A few additional considerations may be appropriate here. In some publications the damage caused by the avalanche-like flow is ascribed to the explosion pressure wave * of the eruption. The power of the bang from an eruption spreads mainly upward and decreases rapidly with distance while the power of the flow keeps concentrated and thus reaches farther. As a simple argument, a pressure wave spreads with the velocity of sound, which is about 1200km/h, but the velocity of the spreading damage had been reported as varying between about 400 and 1000km/h, hence the phenomenon cannot be called a wave. An avalanche carrying along with it a pressure distribution is not a pressure wave, and also the moving pressure field of the avalanche taken by itself is not a pressure wave. It appears that some volcanologists use the term "wave" in a colloquial sense also for flow phenomena without a real wave, which impedes deeper comprehension. Some geologists refer to those volcanologists when they do the same [3].

A more sophisticated but likewise inadequate construct is the sidewards directed explosion pressure wave, occasionally offered as the cause by which the wood on one side of Mt. St.Helens was flattened, and even as the cause of the asymmetry of the whole mountain after the big eruption in 1980. In fact, first came the mountain slide which brought about an asymmetry, then the asymmetric eruption and subsequent pyroclastic flow.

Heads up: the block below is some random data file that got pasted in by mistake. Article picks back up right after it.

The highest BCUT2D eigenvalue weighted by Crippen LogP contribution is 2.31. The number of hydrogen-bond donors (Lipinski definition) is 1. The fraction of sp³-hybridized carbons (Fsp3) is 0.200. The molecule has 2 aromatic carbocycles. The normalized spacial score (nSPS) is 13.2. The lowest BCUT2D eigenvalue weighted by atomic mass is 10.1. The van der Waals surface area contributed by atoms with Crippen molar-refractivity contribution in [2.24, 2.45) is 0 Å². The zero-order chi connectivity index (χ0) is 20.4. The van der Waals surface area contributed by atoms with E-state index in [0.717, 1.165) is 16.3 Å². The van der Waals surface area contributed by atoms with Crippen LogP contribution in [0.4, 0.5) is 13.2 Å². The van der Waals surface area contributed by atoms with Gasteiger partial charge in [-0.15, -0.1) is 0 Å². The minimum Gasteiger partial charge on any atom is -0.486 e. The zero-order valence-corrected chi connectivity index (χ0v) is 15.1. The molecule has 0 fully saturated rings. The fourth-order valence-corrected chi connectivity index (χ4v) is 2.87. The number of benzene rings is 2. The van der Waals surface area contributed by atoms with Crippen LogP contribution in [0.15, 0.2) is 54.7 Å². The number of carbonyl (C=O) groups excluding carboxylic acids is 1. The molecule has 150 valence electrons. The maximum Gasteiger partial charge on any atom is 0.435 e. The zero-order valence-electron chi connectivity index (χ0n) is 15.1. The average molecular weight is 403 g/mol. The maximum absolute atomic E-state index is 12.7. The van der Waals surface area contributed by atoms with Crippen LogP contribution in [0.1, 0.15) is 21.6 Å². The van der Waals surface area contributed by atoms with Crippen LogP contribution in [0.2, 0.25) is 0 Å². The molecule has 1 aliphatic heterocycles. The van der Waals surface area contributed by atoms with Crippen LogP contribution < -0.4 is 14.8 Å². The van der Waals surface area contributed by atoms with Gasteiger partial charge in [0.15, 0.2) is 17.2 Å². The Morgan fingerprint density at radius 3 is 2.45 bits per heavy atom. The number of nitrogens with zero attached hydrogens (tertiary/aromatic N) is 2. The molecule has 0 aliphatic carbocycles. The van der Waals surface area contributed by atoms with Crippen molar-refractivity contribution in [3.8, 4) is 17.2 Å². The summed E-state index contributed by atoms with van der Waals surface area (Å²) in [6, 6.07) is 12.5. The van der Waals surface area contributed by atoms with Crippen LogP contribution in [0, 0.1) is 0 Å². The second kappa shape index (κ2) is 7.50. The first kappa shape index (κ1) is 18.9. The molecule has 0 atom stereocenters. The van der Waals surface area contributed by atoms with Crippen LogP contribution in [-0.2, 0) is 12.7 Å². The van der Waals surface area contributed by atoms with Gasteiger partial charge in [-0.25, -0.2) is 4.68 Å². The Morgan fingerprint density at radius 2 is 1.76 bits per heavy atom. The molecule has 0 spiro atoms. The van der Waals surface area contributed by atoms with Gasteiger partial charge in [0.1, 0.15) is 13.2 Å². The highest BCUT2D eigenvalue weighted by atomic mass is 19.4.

Another questionable item is the simplistic explanation of the explosiveness of volcanos as being caused by groundwater. Such causal connection seems plausible at first but not so after a second thought. It is tacitly assumed by some volcanologists that contact between magma and water makes an explosion. This idea seems to be based on only one observation: A drop of water explodes when it falls on a red-hot plate. By doing it the other way round, or simply by imagining how it would work out, one comes closer to the magma problem: Dropping the red-hot plate into the pool does not make an explosion but only boiling water, the same as magma does when flowing into the sea. Also one can easily imagine how groundwater behaves when in contact with magma: It recedes, driven back by vapour through the porous aquifer, away from the magma and kept there at a distance. Eventually fluids released by the magma will enter into the porous layer where the water had been and deposit minerals there.

There are drawings by volcanologists illustrating how the water allegedly flows from an aquifer right into the magma of an active volcano, where it is supposed to increase its explosiveness. (This view is held up at the Steinmann Institute Bonn and elsewhere [3].) In reality, explosive magma results from molten sediments whose minerals contain crystal water. This water content keeps dissolved in the magma under pressure but is released as vapour as soon as the hydrostatic pressure reduces as the magma ascends, which may result in a pyroclastic flow as described above.

Samples:  found near the upper end of a field which is now the golf course at Wilmsdorf in the Lower Permian Döhlen Basin near Dresden.
        The tuff with embedded wood was found by Sieglinde Weiss.

H.-J. Weiss     2013,  2014

Annotation 2014:  To those who find the views of physics difficult,"explosion pressure wave" is still a suggestive term suitable for an explanation of the destructive power of an eruption.
Example from Freie Presse (Chemnitz), 22.1.2014, translated: "The explosion pressure wave broke trees like matches" said Ronny Rössler, head of the Naturkunde-Museum. (For the original newspaper clipping see German version.)

[1]  C.M. Rice et al.: A Devonian auriferous hot spring system, Rhynie, Scotland.
      J. Geol. Soc. London 152(1995), 229-250.
[2]  N.H. Trewin, C.M. Rice: Stratigraphy and sedimentology of the Devonian Rhynie chert locality. 
      Scott. J. Geol. 28(1992), 37-47.
[3]  R. Rössler: Der versteinerte Wald von Chemnitz. Museum für Naturkunde Chemnitz, 2001, 182-191.
quartz crystal with wood inside
Fossil Wood News  25